An RGB LED is actually three LEDs in one bulb. The housing contains separate red, blue and green LEDs which share a common cathode, or negative terminal. The brightness of each colour is determined by its input voltage. By combining the three colours in different amounts, you can turn the LED any colour you want. This circuit demonstrates the use of an RGB LED by using a potentiometer to control the voltage going to each colour. A potentiometer is a variable resistor controlled by a knob, like the volume dial on your stereo.
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Things you need
- Solderless breadboard
- Battery clip for 2 AA batteries
- 2 AA batteries
- Jumper wires
- RGB LED
- 3 resistors (calculate values in step three)
- 3 linear taper potentiometers, any value
Connect the battery clip to the power and ground rails of the breadboard. The red wire from the battery clip connects to the power supply rail, and the black wire connects to ground. Do not put the batteries in the clip yet.
Place the LED on the breadboard so that the four pins are not connected to each other. Connect the longest pin, the cathode, to ground. Consult your LED's datasheet to confirm which pin is which, as it may vary with different manufacturers.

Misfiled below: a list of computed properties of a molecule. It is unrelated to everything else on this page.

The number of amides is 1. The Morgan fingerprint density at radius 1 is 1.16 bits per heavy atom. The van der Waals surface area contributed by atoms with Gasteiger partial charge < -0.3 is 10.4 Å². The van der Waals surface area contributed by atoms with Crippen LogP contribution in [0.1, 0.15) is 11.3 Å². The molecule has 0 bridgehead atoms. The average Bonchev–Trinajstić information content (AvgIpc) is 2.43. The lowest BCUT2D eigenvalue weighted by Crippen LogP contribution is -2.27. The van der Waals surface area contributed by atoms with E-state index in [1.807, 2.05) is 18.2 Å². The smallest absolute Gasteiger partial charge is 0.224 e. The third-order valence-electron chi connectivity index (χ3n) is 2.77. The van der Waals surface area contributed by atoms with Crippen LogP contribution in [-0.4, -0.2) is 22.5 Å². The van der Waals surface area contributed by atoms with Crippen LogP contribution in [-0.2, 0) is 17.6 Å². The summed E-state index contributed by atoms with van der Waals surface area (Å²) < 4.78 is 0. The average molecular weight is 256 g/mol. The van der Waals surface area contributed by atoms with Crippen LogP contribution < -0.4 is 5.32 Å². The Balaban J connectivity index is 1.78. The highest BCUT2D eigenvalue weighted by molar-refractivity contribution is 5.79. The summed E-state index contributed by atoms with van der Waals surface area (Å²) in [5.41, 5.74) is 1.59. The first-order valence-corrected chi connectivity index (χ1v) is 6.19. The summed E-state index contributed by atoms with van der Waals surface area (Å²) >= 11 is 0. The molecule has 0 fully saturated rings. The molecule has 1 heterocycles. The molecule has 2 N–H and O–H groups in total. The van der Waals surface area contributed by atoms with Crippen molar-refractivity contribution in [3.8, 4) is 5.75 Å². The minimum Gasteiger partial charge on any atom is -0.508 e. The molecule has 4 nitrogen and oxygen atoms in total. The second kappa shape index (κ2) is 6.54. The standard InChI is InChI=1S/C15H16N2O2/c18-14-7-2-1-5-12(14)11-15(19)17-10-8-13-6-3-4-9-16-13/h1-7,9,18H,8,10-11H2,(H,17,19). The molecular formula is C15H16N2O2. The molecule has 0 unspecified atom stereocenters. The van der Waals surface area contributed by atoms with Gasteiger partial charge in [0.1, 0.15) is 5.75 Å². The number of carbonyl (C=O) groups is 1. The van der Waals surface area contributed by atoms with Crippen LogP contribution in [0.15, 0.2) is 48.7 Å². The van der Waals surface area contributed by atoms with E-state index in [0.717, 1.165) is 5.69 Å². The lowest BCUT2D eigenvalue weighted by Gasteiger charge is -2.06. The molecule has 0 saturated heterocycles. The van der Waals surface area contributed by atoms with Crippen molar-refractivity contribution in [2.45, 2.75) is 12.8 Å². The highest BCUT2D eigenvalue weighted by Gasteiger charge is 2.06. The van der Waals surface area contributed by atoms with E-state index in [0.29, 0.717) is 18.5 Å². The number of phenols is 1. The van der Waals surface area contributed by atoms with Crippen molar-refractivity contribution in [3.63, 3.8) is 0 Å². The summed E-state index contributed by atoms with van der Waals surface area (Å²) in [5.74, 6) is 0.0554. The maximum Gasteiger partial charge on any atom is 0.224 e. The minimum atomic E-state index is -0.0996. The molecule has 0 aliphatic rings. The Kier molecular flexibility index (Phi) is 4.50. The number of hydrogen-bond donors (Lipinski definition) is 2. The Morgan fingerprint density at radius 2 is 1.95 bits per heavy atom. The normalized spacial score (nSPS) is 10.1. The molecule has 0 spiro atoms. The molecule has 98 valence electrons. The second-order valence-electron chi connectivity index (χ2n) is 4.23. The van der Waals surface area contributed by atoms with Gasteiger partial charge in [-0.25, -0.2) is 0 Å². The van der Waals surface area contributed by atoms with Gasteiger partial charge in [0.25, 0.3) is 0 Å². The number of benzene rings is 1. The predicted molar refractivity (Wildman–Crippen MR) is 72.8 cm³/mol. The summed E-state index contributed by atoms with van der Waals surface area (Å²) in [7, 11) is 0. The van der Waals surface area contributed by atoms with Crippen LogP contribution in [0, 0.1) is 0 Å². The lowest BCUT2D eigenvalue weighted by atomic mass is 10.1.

Calculate the resistor value you will need for each pin. Different colour LEDs have different maximum voltage ratings, so consult your LED's datasheet, which will list the maximum forward voltage for each colour. Calculate resistor values using Ohm's law, which states that resistance equals voltage divided by current, or R = V/I. For each colour, subtract the maximum forward voltage from the supply voltage. The result is the voltage you need to drop across the resistor. Plug in the resistor voltage for V, and divide by .02 for current. The result is the minimum resistor value you should use for that colour.
Connect the first resistor to the positive power rail, and then to the left terminal of a potentiometer. Connect the centre terminal of the potentiometer to the appropriate leg of the LED for this colour. Connect the right terminal of the potentiometer to ground. Repeat for the other two colours. The potentiometer will act as a voltage divider, so the actual resistance value of the potentiometer is irrelevant. Turning the knob on the potentiometer will set the voltage to any position between 0 volts and the maximum forward voltage, controlling the brightness of the colour.
Connect the batteries to the clip, and the LED will light up. Control the colour by turning the three potentiometer knobs. Each knob controls the brightness of its own colour.
Tips and warnings
- LED pin configurations and rated voltages may change from manufacturer to manufacturer. Look at your component's datasheet for all the information you will need.
- Expand on this project by replacing the potentiometers with a microcontroller. Connect each colour on the LED through a resistor to a PWM ("Pulse Width Modulation") output on the microcontroller. Program the microcontroller to change the PWM values to automatically cycle the LED through a series of colours.
- Exceeding the maximum forward voltage on any leg of the LED will destroy it.
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